News From Terre Haute, Indiana


May 29, 2012

State pushing for convenience stores to make safety a higher priority

INDIANAPOLIS — In 2002, after New Mexico forced convenience store owners to put sweeping security measures into place for clerks working late-night hours, the number of robberies dropped by 92 percent. Assaults, murders and other crimes at convenience stores also dropped dramatically.

Now Indiana officials are hoping voluntary compliance with similar safety standards will bring about similar results.

The Indiana Department of Labor is getting ready to launch a major initiative aimed at convenience store owners who employ low-wage, hourly workers in what’s considered a highest-risk occupation.

The initiative, crafted with a convenience store industry association, may push store owners to adopt a range of security measures, from better lighting in their parking lots to bullet-proof enclosures for clerks.

Failure to do so may push legislators into considering mandatory measures like the ones adopted by New Mexico and a handful of others states and localities.

Indiana Department of Labor Commissioner Lori Torres, who’s behind the effort, said there needs to be a “culture of safety” in the convenience store industry.

“No one should have to risk being killed at work,” Torres said.

The push to reduce that risk comes in response to a series of shootings that illustrate why convenience stores are deemed high-risk workplaces by the National Institute for Occupational Safety and Health.

An Indianapolis convenience store clerk who was shot in the head during a robbery last October had been robbed while on duty six times since 2008. In 2009, another Indianapolis convenience store clerk who was fatally shot while on duty worked at a store that had been robbed 32 times since 2000.

The 2009 shooting was at a store in a high-crime neighborhood; the 2011 incident was at a store in an affluent neighborhood on the northside of Indianapolis.

“The location doesn’t really matter,” said Rep. Ed DeLaney, an Indianapolis Democrat who’s pushing for stronger workplace safety standards at convenience stores. “People get shot and attacked in the loveliest of neighborhoods.”

Unlike the mining and construction industries — in which specific workplace safety standards are set out by law, the legal safety standards for convenience stores are minimal, Torres said.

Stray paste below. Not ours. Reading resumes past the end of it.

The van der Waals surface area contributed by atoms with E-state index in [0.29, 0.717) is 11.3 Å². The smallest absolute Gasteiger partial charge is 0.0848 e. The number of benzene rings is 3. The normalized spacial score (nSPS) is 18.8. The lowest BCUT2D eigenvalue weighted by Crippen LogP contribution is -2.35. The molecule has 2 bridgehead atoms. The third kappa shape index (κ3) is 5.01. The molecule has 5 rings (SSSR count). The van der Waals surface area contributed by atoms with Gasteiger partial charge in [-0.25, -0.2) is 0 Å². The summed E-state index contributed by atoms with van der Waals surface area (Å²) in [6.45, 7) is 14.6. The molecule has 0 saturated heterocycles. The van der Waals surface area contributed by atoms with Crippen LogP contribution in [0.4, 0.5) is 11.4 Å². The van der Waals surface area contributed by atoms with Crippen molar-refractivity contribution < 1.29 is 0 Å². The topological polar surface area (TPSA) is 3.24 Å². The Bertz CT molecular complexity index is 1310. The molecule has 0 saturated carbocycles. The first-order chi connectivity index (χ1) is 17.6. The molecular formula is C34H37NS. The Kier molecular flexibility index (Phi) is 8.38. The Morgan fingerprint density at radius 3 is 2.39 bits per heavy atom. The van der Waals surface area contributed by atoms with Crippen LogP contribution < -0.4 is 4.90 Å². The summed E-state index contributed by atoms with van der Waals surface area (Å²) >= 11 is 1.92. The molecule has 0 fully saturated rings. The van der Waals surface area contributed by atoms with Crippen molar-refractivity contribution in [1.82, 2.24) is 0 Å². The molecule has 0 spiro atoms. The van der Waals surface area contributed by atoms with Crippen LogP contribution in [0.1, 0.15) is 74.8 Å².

In January, she began meeting with representatives of the convenience store industry, urging them to adopt their own “best practices” standards for keeping their workers and customers safe. She urged them to do so or risk having tougher standards imposed on them.

A working group of convenience-store safety managers, state labor department officials, police and others has been meeting ever since; they’re expected to release a report in mid-June that will outline the best safety practices that work. The hope is that it will spur voluntary action from convenience store owners.

Scot Imus, executive director of Indiana Petroleum Marketers and Convenience Store Association and part of that working group, said there’s plenty of research out there that shows what works.

Those measures include bright lighting inside and outside the stores; leaving windows clear enough of advertising signs and other clutter so passers-by, including police, can see inside the store; and providing a slotted safe in which clerks slip cash to keep the money in the register down to a minimum.

He’s not convinced that some tougher measures, including those adopted by New Mexico that mandate two clerks are on duty during high-crime times of the night, are needed for all stores.

He wants store owners to be able to choose for themselves what measures to take. “There is no one size fits all,” Imus said.

Imus is convinced many of the members of his association already have adopted better safety practices or will do so soon to ward off the state from imposing mandatory standards. But one of his concerns, shared by both DeLaney and Torres, is that only about half of the state’s 3,000 convenience stores belong to the association that Imus represents.

“I think the Department of Labor has done a good job raising consciousness about the safety issue,” DeLaney said. “But there’s always going to be somebody out there who doesn’t want to spend the little bit of extra money to keep their workers safe.”

Maureen Hayden is the Indiana Statehouse bureau chief for CNHI, the parent company of the Tribune-Star. She can be reached at

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